With his wife six months pregnant, war again intruded — this time on the Korean peninsula.
Still, before he deployed with the 36th Fighter-Bomber Squadron, 8th Fighter-Bomber Group, Conlon delighted in holding his newborn son, Richard.
Every day, she wrote him letters, and he wrote back. While on leave in Japan, he called her. He told her about a silk lounge outfit he had sent her. Something to wear when he came home.
Two days later, her son in her arms, she opened the door to a Western Union man. Captain William J. Conlon, the telegram read, was missing in action.
Weeks later, a box arrived from Korea. She stared at a lovely silk outfit, mocking her.
Details emerged in letters shortly after that. On August 1, 1952, Conlon had completed his sortie near Sonam-ni, North Korea, when his wing man radioed that the left wing of Conlon's jet was aflame.
He climbed to 1,000 feet and turned toward safe haven. Five miles south of Sonam-ni, his aircraft spun out of control and crashed.
Only later would his wife learn that no one saw Conlon eject before his F-80 crashed, disintegrated and burned.
So she held out hope. She heard about prisoner exchanges along the demilitarized zone, but her spirits sank when her husband wasn't among the returnees.
Their son “had a picture of his father and he'd always say good night to him,” she said. “You can't explain to a 1-year-old that his father is not coming back. It takes time, but you get it across eventually.”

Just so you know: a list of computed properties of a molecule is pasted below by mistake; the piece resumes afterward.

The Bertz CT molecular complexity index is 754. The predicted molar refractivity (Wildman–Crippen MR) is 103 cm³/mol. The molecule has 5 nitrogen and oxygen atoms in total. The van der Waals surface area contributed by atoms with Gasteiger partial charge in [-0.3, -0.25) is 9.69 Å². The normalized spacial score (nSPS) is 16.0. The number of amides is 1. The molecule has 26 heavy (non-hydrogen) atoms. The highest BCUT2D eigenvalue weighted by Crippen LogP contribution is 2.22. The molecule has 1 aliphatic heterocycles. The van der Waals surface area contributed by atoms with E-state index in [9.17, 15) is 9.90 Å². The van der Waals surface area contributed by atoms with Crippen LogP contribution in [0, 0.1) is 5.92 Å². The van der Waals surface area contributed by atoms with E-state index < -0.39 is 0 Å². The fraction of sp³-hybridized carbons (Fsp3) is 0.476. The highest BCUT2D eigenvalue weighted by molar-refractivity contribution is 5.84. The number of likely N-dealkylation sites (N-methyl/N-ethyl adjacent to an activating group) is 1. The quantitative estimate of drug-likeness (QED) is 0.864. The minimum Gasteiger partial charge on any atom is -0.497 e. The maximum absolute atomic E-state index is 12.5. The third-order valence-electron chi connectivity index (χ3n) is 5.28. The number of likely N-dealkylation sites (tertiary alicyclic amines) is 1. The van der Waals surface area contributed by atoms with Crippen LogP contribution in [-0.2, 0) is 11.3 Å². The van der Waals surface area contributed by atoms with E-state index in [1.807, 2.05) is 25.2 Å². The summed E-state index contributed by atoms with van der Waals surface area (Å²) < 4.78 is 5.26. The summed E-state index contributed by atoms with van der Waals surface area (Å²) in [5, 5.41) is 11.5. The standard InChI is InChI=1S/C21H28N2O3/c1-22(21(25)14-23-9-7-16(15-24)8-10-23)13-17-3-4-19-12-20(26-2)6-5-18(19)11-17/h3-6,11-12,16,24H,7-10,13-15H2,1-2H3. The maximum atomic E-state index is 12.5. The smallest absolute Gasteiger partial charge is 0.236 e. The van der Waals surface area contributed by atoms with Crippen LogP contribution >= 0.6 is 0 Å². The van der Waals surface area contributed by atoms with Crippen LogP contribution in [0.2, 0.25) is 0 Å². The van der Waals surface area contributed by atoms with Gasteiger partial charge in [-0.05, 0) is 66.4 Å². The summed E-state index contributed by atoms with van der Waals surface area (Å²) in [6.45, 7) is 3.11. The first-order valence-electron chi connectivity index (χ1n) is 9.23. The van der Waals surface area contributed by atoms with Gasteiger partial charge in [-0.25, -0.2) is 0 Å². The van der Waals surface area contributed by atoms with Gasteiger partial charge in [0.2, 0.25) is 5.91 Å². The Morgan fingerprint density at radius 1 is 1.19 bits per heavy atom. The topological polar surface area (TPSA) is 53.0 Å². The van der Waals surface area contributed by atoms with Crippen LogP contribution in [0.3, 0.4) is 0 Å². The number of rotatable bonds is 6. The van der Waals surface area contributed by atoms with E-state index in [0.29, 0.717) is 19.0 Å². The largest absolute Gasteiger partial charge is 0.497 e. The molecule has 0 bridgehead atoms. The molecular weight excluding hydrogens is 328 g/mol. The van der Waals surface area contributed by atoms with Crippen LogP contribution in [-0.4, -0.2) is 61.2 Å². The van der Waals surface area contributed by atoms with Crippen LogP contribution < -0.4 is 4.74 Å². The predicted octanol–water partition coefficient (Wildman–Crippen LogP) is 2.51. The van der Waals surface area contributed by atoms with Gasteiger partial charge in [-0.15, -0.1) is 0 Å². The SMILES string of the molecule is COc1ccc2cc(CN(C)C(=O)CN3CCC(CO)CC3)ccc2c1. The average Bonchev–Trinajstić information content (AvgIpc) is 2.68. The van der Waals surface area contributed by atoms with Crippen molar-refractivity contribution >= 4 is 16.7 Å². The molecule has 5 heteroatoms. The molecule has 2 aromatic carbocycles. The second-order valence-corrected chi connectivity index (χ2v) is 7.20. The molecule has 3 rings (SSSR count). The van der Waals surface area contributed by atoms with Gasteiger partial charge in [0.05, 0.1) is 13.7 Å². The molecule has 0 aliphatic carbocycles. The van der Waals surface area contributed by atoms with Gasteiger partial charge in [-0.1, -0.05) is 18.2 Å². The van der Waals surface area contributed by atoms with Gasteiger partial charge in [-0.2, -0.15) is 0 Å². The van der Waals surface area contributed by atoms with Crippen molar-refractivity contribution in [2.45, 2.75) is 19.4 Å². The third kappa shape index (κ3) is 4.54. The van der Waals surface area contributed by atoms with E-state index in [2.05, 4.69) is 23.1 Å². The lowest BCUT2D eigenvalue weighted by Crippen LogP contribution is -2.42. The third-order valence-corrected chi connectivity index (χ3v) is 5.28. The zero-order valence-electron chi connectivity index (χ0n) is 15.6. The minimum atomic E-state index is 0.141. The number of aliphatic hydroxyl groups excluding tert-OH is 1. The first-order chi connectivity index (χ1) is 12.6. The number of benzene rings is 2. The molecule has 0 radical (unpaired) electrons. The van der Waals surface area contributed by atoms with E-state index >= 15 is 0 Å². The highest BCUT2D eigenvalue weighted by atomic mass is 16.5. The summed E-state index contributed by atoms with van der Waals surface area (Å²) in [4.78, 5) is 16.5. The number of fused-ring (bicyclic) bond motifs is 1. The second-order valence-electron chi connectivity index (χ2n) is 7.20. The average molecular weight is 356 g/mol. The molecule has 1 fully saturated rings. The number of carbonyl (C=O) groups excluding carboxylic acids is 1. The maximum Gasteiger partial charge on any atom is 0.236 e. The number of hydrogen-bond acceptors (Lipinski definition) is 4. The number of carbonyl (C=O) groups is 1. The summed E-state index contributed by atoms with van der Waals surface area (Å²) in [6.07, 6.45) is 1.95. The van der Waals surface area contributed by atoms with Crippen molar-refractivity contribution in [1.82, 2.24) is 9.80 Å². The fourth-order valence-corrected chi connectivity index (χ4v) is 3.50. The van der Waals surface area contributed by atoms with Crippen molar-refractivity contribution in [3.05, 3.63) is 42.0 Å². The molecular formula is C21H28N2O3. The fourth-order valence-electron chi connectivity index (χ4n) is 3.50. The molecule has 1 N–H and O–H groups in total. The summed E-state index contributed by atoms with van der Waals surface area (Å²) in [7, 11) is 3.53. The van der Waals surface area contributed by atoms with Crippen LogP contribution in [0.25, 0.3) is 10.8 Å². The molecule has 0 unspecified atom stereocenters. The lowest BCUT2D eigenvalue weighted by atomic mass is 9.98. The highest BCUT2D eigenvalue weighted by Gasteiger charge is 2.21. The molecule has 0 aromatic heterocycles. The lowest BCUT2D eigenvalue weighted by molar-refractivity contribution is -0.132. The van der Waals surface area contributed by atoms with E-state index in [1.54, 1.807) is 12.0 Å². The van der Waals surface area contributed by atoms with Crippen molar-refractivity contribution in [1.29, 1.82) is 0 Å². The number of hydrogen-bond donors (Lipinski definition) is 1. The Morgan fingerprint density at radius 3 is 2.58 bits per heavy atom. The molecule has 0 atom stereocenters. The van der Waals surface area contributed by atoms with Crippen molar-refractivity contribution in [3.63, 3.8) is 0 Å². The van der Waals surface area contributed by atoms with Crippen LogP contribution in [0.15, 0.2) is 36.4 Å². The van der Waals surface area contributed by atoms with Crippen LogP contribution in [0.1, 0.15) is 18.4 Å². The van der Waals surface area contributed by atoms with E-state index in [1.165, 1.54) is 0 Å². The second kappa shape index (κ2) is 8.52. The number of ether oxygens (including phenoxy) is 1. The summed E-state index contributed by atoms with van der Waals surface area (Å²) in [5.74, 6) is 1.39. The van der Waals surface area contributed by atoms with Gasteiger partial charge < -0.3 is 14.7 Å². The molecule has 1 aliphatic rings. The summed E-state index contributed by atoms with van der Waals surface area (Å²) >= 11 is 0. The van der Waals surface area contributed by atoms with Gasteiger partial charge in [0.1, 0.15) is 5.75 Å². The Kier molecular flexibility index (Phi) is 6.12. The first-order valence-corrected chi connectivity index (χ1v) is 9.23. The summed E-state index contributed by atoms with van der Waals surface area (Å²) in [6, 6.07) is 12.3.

And eventually, her father tried to get across that she really had to accept it. “I went to the Lord: ‘I don't know how to go on,' ” she said.
Her family provided a blueprint.
They introduced her to a man whom she eventually married in 1955, after she agreed “that I could accept that [Conlon] was gone.”
Officially, the Air Force had accepted that two years earlier: On July 15, 1953, Conlon was reclassified as killed in action.
He was 30.
In Doris Mills' mind, Arlington was the only place to lay to rest her high-school sweetheart — if only symbolically.
There, seven sections are reserved for memorial markers; Conlon's marker will reside in section K. He will receive an Air Force band, a 21-gun salute and a bugler to sound the familiar farewell of taps.
Like thousands whose loved ones served in America's foreign wars, she may never definitively know what became of the young man she first met in math class and then married. His remains may never touch the soil of home.
But stalwart in her faith, she is sure of one thing.
“Next time I see him will be in heaven above,” she said.
CONLON, WILLIAM J
- CAPT US AIR FORCE
- WORLD WAR II, KOREA
- DATE OF BIRTH: 10/11/1921
- DATE OF DEATH: 08/01/1952
- BURIED AT: SECTION MK SITE 87
ARLINGTON NATIONAL CEMETERY
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Michael Robert Patterson was born in Arlington and is the son of a former officer of the US Army. So it was no wonder that sooner or later his interests drew him to American history and especially to American military history. Many of his articles can be found on renowned portals like the New York Times, Washingtonpost or Wikipedia.
Reviewed by: Michael Howard